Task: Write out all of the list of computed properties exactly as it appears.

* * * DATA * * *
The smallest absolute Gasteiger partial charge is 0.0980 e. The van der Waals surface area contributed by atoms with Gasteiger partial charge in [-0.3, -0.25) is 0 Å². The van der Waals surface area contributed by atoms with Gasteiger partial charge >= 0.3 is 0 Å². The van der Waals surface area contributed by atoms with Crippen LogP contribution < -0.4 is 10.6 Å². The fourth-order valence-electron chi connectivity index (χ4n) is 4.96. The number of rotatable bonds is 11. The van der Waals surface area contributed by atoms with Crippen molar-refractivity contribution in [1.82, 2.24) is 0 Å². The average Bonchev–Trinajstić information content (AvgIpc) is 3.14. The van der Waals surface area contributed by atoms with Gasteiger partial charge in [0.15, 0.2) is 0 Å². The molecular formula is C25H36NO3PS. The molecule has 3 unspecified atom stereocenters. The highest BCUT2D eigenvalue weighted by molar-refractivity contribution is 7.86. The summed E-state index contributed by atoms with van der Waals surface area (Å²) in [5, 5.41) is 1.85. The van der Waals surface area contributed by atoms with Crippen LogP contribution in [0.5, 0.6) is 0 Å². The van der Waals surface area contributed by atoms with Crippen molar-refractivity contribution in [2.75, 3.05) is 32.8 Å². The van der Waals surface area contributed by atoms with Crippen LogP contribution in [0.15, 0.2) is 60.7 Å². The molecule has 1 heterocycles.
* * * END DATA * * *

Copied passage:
The smallest absolute Gasteiger partial charge is 0.0980 e. The van der Waals surface area contributed by atoms with Gasteiger partial charge in [-0.3, -0.25) is 0 Å². The van der Waals surface area contributed by atoms with Gasteiger partial charge >= 0.3 is 0 Å². The van der Waals surface area contributed by atoms with Crippen LogP contribution < -0.4 is 10.6 Å². The fourth-order valence-electron chi connectivity index (χ4n) is 4.96. The number of rotatable bonds is 11. The van der Waals surface area contributed by atoms with Crippen molar-refractivity contribution in [1.82, 2.24) is 0 Å². The average Bonchev–Trinajstić information content (AvgIpc) is 3.14. The van der Waals surface area contributed by atoms with Gasteiger partial charge in [0.15, 0.2) is 0 Å². The molecular formula is C25H36NO3PS. The molecule has 3 unspecified atom stereocenters. The highest BCUT2D eigenvalue weighted by molar-refractivity contribution is 7.86. The summed E-state index contributed by atoms with van der Waals surface area (Å²) in [5, 5.41) is 1.85. The van der Waals surface area contributed by atoms with Crippen LogP contribution in [0.5, 0.6) is 0 Å². The van der Waals surface area contributed by atoms with Crippen molar-refractivity contribution in [2.75, 3.05) is 32.8 Å². The van der Waals surface area contributed by atoms with Crippen LogP contribution in [0.15, 0.2) is 60.7 Å². The molecule has 1 heterocycles.